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You might need to put a bass trap in each corner.

I've got two built but haven't done any testing.

Here's one before the covering material is on.


tube trap
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Old 10th May 2006, 12:45 AM   #6
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You've got some comb filtering from 150-300hz

You could try different placements or rearrange the furniture. Do you have a coffee table between you and the speakers by any chance?

I absolutely love room treatments both physical and digital. The difference it makes in my room is pretty astounding and I wouldn't be without them now.

Start off with the cheap option first and thats EQ. Bass traps are huge and expensive for the effective ones. Trying to tackle 50hz-100hz requires the better traps and below 50hz is virtually impractical with physical treatments because the wavelengths involved are pretty large. Take a look at the Auralex Venus bass trap - its humongus and it only works effectively to 100hz. No, the best way to go about tackling the bass issues is placement first, then EQ unless you can accomodate imposing bass traps and don't have any problems below 80hz.

For the mid and high frequencies, your better off using carefully placed(usually were the first reflections occur) absorbers and maybe diffusors if you've got echo and flutter issues with your room. I also use the DEQX loudspeaker DSP which offers phase and amplitude correction but its a bit overpriced IMO, perhaps if it was half the price it is now then this would be more mainstream since it works very well, I actually have an in-room response of +/-0.5dB and +/-30 degrees phase from 200hz up.

There's a chap I know called Matt who works for RPG(acoustic treatments manufacturer). He really knows his stuff, I can put you onto him if you like?
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Old 10th May 2006, 09:16 AM   #7
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Satterfi,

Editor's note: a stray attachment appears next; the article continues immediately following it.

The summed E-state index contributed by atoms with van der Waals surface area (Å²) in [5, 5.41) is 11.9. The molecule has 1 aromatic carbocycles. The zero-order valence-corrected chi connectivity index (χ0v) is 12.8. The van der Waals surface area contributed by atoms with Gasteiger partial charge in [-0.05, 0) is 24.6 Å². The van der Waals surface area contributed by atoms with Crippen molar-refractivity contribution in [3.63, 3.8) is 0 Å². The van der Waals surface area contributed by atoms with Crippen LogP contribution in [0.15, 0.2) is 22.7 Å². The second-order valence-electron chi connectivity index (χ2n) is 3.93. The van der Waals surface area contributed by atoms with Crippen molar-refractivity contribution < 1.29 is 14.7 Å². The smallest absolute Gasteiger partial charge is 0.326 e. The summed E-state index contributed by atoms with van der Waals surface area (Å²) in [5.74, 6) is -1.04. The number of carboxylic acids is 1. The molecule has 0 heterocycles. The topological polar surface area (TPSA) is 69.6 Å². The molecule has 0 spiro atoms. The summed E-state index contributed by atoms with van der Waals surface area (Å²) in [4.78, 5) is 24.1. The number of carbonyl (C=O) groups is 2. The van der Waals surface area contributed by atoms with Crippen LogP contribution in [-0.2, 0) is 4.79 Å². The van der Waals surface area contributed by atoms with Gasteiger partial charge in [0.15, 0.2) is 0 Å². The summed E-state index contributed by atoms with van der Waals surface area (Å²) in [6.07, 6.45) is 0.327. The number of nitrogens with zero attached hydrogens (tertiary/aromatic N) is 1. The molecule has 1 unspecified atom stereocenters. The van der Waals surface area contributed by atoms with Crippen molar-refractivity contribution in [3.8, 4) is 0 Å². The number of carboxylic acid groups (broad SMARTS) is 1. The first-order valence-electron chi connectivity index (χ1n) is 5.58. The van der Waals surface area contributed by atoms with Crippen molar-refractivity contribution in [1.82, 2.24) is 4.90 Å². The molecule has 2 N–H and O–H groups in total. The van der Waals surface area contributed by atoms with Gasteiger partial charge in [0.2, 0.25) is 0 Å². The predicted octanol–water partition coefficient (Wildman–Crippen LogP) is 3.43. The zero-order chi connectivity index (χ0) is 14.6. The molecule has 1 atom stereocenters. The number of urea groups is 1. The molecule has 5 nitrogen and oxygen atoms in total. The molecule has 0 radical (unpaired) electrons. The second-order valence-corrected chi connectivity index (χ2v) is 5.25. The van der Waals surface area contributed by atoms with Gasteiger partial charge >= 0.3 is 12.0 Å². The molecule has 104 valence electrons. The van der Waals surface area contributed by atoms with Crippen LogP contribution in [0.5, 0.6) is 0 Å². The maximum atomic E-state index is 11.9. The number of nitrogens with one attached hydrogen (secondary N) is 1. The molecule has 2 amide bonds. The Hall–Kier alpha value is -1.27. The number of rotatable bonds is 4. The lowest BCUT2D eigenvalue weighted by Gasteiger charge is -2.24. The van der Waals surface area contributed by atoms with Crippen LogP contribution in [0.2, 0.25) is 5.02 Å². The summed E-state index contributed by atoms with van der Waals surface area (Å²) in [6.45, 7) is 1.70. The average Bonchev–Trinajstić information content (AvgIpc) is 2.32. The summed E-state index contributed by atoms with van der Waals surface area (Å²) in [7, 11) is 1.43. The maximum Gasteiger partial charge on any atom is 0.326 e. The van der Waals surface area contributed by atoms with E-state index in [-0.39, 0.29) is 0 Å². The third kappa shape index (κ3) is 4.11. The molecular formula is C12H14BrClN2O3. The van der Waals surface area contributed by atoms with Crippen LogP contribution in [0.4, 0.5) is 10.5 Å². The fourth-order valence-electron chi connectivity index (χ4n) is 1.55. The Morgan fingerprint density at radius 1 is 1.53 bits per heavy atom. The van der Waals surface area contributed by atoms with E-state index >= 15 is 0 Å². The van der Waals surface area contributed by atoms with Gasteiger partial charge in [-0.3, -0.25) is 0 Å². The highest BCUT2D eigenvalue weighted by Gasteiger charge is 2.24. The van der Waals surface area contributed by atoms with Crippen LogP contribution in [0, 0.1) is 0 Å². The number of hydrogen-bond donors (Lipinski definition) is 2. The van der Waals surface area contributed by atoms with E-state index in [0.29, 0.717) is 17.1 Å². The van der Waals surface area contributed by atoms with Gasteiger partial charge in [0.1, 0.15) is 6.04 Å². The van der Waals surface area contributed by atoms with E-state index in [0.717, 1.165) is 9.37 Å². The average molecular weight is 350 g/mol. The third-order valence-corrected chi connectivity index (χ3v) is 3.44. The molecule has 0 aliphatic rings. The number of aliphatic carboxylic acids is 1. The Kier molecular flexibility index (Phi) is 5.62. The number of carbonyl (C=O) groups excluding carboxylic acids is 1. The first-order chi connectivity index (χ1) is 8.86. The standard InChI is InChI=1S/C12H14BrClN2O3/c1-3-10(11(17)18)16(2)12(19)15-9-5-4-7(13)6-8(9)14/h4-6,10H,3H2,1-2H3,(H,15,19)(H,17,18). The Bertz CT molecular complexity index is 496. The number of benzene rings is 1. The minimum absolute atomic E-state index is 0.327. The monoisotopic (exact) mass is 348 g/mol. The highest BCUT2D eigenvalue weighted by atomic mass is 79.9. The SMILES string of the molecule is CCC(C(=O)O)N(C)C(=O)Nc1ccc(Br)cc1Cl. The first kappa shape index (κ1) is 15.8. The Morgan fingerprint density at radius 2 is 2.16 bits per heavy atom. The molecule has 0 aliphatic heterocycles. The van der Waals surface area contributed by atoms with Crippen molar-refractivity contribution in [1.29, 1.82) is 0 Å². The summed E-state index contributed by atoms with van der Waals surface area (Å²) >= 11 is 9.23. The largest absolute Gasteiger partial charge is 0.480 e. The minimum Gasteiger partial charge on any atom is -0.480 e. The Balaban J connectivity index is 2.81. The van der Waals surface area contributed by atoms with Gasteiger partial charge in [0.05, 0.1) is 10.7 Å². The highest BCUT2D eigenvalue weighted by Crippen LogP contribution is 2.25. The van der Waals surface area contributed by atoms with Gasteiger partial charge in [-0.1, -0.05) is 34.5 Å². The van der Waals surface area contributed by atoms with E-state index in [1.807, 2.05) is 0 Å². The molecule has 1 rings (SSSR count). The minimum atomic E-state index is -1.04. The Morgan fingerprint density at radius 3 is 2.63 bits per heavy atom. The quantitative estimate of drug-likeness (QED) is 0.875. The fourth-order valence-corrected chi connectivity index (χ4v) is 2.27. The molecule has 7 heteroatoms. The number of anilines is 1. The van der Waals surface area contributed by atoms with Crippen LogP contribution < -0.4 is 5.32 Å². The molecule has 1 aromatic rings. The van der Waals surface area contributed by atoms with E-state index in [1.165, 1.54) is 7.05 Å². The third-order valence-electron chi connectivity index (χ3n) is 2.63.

Nice bass traps, but Mrs. Finlayson wouldn't go for those, I'm afraid

ShinOBIWAN,

The only thing between me and the speakers is the floor. There is a rug on the floor, but I suspect it could do with being thicker.

I'm going to play around with speaker positioning over the next few days to see if I can improve the comb filtering situation.

The DEQX is definitely out - 2 grand plus another pair of power amps, ouch.
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Old 10th May 2006, 10:42 AM   #8
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Quote:
Originally posted by gfinlayson
Satterfi,

Nice bass traps, but Mrs. Finlayson wouldn't go for those, I'm afraid

ShinOBIWAN,

The only thing between me and the speakers is the floor. There is a rug on the floor, but I suspect it could do with being thicker.

I'm going to play around with speaker positioning over the next few days to see if I can improve the comb filtering situation.

The DEQX is definitely out - 2 grand plus another pair of power amps, ouch.
Sounds like a plan, let us know how you get on.

I completely agree about the DEQX, no way is it worth 2k. If they dropped the price to 1k then that's a more realistic value. Its a real shame because the unit is very good at what it does but the price tag limits the appeal.
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Old 10th May 2006, 01:34 PM   #9
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A cure for this comb effect (caused by parallel walls probably) may be a diffusor. If this is caused by floor and ceiling than thick carpet seems only reasonable cure. What are the dimensions of room?

regards
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Old 11th May 2006, 08:59 AM   #10
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Darkfenriz,

Sorry it's taken me some time to reply - I've attached 2 .jpgs which show the room layout and the layout of the existing absorbers. To have just given the dimensions of the room would have been meaningless as it's such an odd shape. The ceiling is 2.35 m high. The French doors have heavy curtains which I normally close when llistening to music.

Click the image to open in full size.

Click the image to open in full size.